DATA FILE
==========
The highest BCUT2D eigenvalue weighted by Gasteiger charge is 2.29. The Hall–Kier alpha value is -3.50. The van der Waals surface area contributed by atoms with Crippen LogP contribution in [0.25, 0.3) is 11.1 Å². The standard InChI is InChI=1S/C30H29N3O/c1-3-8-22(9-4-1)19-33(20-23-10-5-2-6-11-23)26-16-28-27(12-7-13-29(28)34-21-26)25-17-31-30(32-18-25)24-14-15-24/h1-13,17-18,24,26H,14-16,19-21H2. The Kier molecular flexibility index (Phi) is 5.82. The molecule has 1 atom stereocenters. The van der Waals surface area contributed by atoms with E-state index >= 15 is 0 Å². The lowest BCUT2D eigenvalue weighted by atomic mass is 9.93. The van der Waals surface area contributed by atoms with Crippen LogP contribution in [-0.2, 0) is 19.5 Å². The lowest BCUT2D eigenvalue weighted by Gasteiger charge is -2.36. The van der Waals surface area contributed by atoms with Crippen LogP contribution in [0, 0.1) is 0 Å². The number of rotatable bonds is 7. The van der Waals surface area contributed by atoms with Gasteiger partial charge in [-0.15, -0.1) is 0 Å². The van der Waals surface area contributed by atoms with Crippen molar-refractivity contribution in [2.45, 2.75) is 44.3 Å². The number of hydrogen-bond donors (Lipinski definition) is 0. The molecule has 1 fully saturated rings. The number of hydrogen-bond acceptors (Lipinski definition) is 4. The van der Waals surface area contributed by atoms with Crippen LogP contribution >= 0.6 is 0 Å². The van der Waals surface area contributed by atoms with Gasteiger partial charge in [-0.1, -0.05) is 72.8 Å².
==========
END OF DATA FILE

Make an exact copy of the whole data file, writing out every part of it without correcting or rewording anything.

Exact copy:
The highest BCUT2D eigenvalue weighted by Gasteiger charge is 2.29. The Hall–Kier alpha value is -3.50. The van der Waals surface area contributed by atoms with Crippen LogP contribution in [0.25, 0.3) is 11.1 Å². The standard InChI is InChI=1S/C30H29N3O/c1-3-8-22(9-4-1)19-33(20-23-10-5-2-6-11-23)26-16-28-27(12-7-13-29(28)34-21-26)25-17-31-30(32-18-25)24-14-15-24/h1-13,17-18,24,26H,14-16,19-21H2. The Kier molecular flexibility index (Phi) is 5.82. The molecule has 1 atom stereocenters. The van der Waals surface area contributed by atoms with E-state index >= 15 is 0 Å². The lowest BCUT2D eigenvalue weighted by atomic mass is 9.93. The van der Waals surface area contributed by atoms with Crippen LogP contribution in [-0.2, 0) is 19.5 Å². The lowest BCUT2D eigenvalue weighted by Gasteiger charge is -2.36. The van der Waals surface area contributed by atoms with Crippen LogP contribution in [0, 0.1) is 0 Å². The number of rotatable bonds is 7. The van der Waals surface area contributed by atoms with Gasteiger partial charge in [-0.15, -0.1) is 0 Å². The van der Waals surface area contributed by atoms with Crippen molar-refractivity contribution in [2.45, 2.75) is 44.3 Å². The number of hydrogen-bond donors (Lipinski definition) is 0. The molecule has 1 fully saturated rings. The number of hydrogen-bond acceptors (Lipinski definition) is 4. The van der Waals surface area contributed by atoms with Crippen LogP contribution >= 0.6 is 0 Å². The van der Waals surface area contributed by atoms with Gasteiger partial charge in [-0.1, -0.05) is 72.8 Å².